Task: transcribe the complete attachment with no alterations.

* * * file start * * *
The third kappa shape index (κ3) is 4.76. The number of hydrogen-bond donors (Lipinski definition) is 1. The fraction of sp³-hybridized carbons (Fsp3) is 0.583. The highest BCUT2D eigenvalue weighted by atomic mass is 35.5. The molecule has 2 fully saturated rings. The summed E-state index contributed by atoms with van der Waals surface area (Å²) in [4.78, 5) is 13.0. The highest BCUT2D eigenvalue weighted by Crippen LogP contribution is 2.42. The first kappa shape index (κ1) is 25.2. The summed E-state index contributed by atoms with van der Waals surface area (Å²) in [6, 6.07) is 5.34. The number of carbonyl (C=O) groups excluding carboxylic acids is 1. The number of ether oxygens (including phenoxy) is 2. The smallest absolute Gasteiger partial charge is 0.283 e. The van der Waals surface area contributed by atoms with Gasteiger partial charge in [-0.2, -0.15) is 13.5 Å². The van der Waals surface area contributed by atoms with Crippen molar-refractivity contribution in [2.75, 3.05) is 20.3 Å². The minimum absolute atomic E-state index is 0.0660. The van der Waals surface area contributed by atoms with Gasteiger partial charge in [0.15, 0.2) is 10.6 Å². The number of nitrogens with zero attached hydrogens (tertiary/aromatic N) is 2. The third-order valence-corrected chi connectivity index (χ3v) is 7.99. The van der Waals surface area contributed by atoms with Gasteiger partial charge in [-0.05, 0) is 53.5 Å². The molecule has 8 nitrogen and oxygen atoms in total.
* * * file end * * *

The third kappa shape index (κ3) is 4.76. The number of hydrogen-bond donors (Lipinski definition) is 1. The fraction of sp³-hybridized carbons (Fsp3) is 0.583. The highest BCUT2D eigenvalue weighted by atomic mass is 35.5. The molecule has 2 fully saturated rings. The summed E-state index contributed by atoms with van der Waals surface area (Å²) in [4.78, 5) is 13.0. The highest BCUT2D eigenvalue weighted by Crippen LogP contribution is 2.42. The first kappa shape index (κ1) is 25.2. The summed E-state index contributed by atoms with van der Waals surface area (Å²) in [6, 6.07) is 5.34. The number of carbonyl (C=O) groups excluding carboxylic acids is 1. The number of ether oxygens (including phenoxy) is 2. The smallest absolute Gasteiger partial charge is 0.283 e. The van der Waals surface area contributed by atoms with Gasteiger partial charge in [-0.2, -0.15) is 13.5 Å². The van der Waals surface area contributed by atoms with Crippen molar-refractivity contribution in [2.75, 3.05) is 20.3 Å². The minimum absolute atomic E-state index is 0.0660. The van der Waals surface area contributed by atoms with Gasteiger partial charge in [0.15, 0.2) is 10.6 Å². The number of nitrogens with zero attached hydrogens (tertiary/aromatic N) is 2. The third-order valence-corrected chi connectivity index (χ3v) is 7.99. The van der Waals surface area contributed by atoms with Gasteiger partial charge in [-0.05, 0) is 53.5 Å². The molecule has 8 nitrogen and oxygen atoms in total.